'Ideas are by no means essences. In so far as they are the objecs of Ideas, problems belong on the side of events, affections, or accidents rather than on that of theorematic essences. Ideas are developed in the auxiliaries and the adjunct fields by which their synthetic power is measured. Consequently, the domain of Ideas is that of the inessential. They proclaim their affinity with the inessential in a manner as deliberate and as fiercely obstinate as that in which rationalism proclaimed its possession and comprehension of essences. Rationalism wanted to tie the fate of Ideas to abstract and dead essences; and to the extent that the problematic form of Ideas was recognized, it even wanted that form tied to the question of essences—in other words, to the 'What is X?'. How many misunderstandings are contained in this will! It is true that Plato employs this question in order to refute those who content themselves with offering empirical responses, and to oppose essence and appearance. His aim, however, is to silence the empirical responses in order to open up the indeterminate horizon of a transcendental problem which is the object of an Idea. Once it is a question of determining the problem or the Idea as such, once it is a question of setting the dialectic in motion, the question 'What is X?' gives way to other questions, otherwise powerful and efficacious, otherwise imperative: 'How much, how and in what cases?' The question 'What is X?' animates only the so-called aporetic dialogues—in other words, those in which the very form of the question gives rise to contradiction and leads to nihilism, no doubt because they have only propaedeutic aims—the aim of opening up the region of the problem in general, leaving to other procedures the task of determining it as a problem or as an Idea. When Socratic irony was taken seriously and the dialectic as a whole was confused with its propaedeutic, extremely troublesome consequences followed: for the dialectic ceased ot be the science of problems and ultimately became confused with the simple movement of the negative, and of contradiction. Philosophers began to talk like young men from the farmyard. From this point of view, Hegel is the culmination of a long tradition which took the question 'What is X?' seriously and used it to determine Ideas as essences, but in doing so substituted the negative for the nature of the problematic. This was the outcome of a distortion of the dialectic. Moreover, how many theological prejudices were involved in that tradition, since the answer to 'What is X?' is always God as the locus of the combinatory of abstract predicates. It should be noticed how few philosophers have placed their trust in the question 'What is X?' in order to have Ideas. Certainly not Aristotle. … Once the dialectic brews up its matter instead of being applied in a vacuum for propaedeutic ends, the questions 'How much?', 'How?', 'In what cases?' and 'Who?' abound—questions the function and sense of which we shall see below. These questions are those of the accident, the event, the multiplicity—of difference—as opposed to that of the essence, or that of the One, or those of the contrary and the contradictory. Hippias triumphs everywhere, even already in Plato: Hippias who refused essences, but nevertheless did not content himself with examples.'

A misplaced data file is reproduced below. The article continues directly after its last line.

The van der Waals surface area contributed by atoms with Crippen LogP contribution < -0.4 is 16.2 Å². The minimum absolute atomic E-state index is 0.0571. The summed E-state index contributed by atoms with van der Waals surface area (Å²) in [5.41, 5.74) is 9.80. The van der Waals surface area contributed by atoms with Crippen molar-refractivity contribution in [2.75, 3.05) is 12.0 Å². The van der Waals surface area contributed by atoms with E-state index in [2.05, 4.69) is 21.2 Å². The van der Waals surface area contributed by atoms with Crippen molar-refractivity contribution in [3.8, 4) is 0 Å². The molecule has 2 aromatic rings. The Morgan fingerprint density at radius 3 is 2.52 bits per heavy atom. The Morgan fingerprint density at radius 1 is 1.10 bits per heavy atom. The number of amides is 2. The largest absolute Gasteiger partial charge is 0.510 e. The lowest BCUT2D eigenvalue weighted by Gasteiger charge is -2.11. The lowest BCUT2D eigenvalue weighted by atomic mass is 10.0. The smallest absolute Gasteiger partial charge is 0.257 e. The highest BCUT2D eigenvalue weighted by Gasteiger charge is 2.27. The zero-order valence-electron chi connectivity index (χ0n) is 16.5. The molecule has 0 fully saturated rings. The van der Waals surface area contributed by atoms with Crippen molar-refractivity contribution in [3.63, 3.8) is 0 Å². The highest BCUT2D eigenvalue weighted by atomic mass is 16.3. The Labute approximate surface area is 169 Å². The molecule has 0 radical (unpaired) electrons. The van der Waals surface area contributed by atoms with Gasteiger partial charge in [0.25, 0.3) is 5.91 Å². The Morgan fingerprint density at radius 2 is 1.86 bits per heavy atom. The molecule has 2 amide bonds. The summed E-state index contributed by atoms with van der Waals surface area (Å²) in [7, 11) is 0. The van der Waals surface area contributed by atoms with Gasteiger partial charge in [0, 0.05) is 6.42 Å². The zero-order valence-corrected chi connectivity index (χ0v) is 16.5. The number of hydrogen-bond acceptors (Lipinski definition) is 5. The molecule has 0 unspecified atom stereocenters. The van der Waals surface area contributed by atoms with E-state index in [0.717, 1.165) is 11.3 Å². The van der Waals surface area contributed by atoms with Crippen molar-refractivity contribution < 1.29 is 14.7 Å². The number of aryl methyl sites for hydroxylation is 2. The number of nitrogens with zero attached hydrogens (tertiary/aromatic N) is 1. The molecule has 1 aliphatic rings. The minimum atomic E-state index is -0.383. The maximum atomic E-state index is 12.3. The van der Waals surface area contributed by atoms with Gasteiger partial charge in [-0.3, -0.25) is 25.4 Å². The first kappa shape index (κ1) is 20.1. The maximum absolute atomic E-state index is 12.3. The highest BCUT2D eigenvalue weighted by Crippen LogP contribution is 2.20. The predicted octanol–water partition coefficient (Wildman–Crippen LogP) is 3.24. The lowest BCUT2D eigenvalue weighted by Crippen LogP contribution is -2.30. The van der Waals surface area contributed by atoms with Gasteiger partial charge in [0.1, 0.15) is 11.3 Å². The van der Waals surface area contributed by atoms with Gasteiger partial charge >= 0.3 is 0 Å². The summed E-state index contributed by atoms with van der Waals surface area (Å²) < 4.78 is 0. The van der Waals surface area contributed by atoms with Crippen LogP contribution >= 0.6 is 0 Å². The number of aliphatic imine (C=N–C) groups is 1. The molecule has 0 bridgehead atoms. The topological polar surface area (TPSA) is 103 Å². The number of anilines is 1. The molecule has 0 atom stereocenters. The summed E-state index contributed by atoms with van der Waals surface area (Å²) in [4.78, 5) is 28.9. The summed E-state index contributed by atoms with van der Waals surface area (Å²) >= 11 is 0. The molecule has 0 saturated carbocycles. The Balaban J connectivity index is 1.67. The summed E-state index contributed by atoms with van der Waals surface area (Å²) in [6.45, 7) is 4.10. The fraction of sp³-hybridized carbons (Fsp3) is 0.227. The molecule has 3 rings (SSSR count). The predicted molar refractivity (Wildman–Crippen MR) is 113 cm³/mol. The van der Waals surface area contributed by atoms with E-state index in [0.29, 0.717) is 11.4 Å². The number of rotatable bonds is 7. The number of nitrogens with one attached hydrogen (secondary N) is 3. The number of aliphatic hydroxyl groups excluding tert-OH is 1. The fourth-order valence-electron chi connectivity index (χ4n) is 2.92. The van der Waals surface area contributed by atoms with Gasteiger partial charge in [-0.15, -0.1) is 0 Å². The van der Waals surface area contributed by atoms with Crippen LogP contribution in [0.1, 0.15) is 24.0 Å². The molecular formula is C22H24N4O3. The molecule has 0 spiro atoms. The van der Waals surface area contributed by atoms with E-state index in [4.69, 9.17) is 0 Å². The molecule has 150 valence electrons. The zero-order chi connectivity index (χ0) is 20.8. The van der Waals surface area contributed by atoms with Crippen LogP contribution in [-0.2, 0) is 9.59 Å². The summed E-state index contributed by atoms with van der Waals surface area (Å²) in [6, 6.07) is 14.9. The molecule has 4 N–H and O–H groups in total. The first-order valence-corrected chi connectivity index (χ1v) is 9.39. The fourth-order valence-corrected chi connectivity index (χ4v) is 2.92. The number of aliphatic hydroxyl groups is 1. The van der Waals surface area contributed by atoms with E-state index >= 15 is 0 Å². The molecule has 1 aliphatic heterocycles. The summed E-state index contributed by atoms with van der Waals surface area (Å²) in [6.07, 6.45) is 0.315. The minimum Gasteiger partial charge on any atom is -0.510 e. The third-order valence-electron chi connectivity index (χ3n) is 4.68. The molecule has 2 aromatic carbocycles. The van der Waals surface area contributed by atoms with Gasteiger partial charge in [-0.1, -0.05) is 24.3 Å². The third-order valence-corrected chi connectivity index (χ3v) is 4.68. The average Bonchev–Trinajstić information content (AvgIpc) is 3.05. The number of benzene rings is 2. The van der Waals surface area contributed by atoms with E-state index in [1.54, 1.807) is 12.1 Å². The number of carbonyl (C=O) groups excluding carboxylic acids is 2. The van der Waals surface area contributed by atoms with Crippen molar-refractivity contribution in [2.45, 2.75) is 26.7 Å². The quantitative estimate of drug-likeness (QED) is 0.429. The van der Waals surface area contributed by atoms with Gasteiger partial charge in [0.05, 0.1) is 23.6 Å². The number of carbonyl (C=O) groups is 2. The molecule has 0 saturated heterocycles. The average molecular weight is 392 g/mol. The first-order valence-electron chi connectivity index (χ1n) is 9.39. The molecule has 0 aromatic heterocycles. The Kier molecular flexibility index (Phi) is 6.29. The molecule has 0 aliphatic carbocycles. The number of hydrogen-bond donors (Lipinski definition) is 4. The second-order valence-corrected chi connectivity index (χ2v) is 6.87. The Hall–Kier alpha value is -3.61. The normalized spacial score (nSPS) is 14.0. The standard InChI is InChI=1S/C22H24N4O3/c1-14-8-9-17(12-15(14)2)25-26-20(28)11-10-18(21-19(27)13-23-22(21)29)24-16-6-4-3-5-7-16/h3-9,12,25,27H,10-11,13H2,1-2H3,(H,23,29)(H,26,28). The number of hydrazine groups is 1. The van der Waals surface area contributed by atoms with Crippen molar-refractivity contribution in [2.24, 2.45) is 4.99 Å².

31 Jan '24 10:11:29 PM

'… intervals that can't be erased…'

29 Jan '24 10:46:25 PM

'… when he finally wraps his arms around his forbidden lover, he realizes that she, like him, like all of us, knows almost nothing.'

25 Jan '24 12:21:47 AM

'… high culture, which really ought to be called sanctified culture, and what’s sometimes called popular culture, but ought to be called everyday culture…'

16 Jan '24 05:24:52 AM

'… the subordination of the haptic to another kind and degree of proximity, a social mode of temporality—simultaneity…'

14 Jan '24 05:11:50 AM

Seven Wafer-Thin Slices of Life (French)